Way back when, before I had met my mother-in-law, I had heard that she was a docent. I thought it was pretty cool that she had the ancient gift to be able to find water using only twigs or a divining rod.
Man, was I embarrassed after our first meeting when all I spoke to her about was the search for the universal solvent. Turns out that she was a museum docent…and that she thought that I was a moron.
I should have known better. After all, my wife was an art history major. While dating, we couldn’t travel to a new city without visiting the nearest art museum. And after 15 years of marriage, we still visit museums — just now with our children in tow.
I want to clarify that I am talking about museums with art on the walls, not the cool ones with animatronic dinosaurs and airplanes hanging from the ceiling. The nice thing about going to an art museum with children is the fact that their patience threshold is a little shorter than my own, so it always seems like they are the cretins.
As I look through some old photo albums, it is clear that my kids have seen some fabulous art — and even funnier, the snapshots make me recall the time they got us thrown out of a great museum.
When my son Ben was 4 years old, we paid a visit to the National Gallery in Washington, D.C. His older brother had just learned about Vincent van Gogh and wanted to see some of his work up close.
Somewhere between Manet and Monet, Ben had exhausted his museum tolerance and wanted to head back to the hotel. We kept leading him along, but he had clearly had enough. After a long afternoon, we finally made it to Vincent. Ben got a little too close to one of the paintings, and a gigantic security guard warned him not to touch the art. Ben then raised his sticky little finger and touched the 120-year old masterpiece.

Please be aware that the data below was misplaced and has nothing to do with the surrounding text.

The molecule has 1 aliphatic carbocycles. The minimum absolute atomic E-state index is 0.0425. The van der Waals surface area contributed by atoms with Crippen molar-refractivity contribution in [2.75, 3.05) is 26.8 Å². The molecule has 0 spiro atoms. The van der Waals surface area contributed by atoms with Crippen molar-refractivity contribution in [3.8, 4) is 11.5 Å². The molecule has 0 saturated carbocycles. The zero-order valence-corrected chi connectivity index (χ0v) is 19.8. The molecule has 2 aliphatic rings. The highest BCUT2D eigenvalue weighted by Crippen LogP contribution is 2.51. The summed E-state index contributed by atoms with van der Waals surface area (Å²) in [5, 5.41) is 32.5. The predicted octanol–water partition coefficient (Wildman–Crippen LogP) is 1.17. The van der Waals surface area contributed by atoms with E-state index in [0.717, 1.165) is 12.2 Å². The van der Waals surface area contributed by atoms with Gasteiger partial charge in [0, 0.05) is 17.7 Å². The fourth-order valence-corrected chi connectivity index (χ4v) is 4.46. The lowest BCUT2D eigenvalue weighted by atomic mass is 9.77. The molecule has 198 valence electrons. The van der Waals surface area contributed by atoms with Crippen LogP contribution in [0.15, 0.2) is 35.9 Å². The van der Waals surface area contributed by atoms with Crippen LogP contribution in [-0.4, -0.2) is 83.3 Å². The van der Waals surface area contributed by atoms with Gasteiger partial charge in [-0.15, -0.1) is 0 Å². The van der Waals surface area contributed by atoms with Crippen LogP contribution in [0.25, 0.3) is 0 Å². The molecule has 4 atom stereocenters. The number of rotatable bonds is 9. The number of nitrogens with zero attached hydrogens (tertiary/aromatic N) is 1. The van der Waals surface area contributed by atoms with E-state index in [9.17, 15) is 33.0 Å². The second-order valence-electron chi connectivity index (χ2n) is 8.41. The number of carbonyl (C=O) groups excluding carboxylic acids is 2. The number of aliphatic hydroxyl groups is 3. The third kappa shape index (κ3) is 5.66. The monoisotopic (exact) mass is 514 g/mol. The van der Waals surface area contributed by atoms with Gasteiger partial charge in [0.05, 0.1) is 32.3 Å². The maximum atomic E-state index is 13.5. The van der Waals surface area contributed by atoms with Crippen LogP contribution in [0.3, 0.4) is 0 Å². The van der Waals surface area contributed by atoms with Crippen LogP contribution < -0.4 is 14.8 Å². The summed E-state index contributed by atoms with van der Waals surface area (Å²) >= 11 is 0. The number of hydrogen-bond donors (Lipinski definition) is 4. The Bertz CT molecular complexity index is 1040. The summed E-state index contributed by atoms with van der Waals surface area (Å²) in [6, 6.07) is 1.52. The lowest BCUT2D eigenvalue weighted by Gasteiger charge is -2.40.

Did I mention that the large security guard was huge? He then stood in front of Ben and said that if he touched anything else, we would be escorted out of the museum. No sooner then the word “escorted” left his tongue, Ben did a quick spin move and planded a finger from his other, even stickier, hand onto the painting.
It was a long, quiet cab ride back to the hotel.
I bring up this story because last week, Ben gave my wife and me an unexpected museum tour. He was our very own private docent, if you will. He had seen a sneak preview of the Neuberger Museum of Art’s exhibit of Betsabee Romero’s work, so when we arrived at the opening, he proudly and expertly showed us around. He talked about form, space, order and the materials she uses in her art, and even some of the cultural messages hidden therein. It was clear that his lifetime of art appreciation was finally starting to show its green shoots.
This exhibit is in our own back yard in Purchase and would be a great show to share with your kids. Romero uses an eclectic mix of objects such as car parts, paper and chewing gum. Sounds like I’m describing my first car.
Ben liked to share with us not only how some of the art looked, but how it smelled. The sweet aroma of the chicle that Romero uses is much more aromatic than that giant shark floating in a tank of formaldehyde at the Met — which is also a fun place to take the kids, and happens to be in our front yard.
We are fortunate that Scarsdale's public school system values art education, but it is up to us as parents to nurture what the kids learn in school and take it to the net level. Rainy day trips to a museum — or even a paint-your-own pottery place — can lead to lasting memories... and maybe even a lopsided “World's #1 Dad” mug.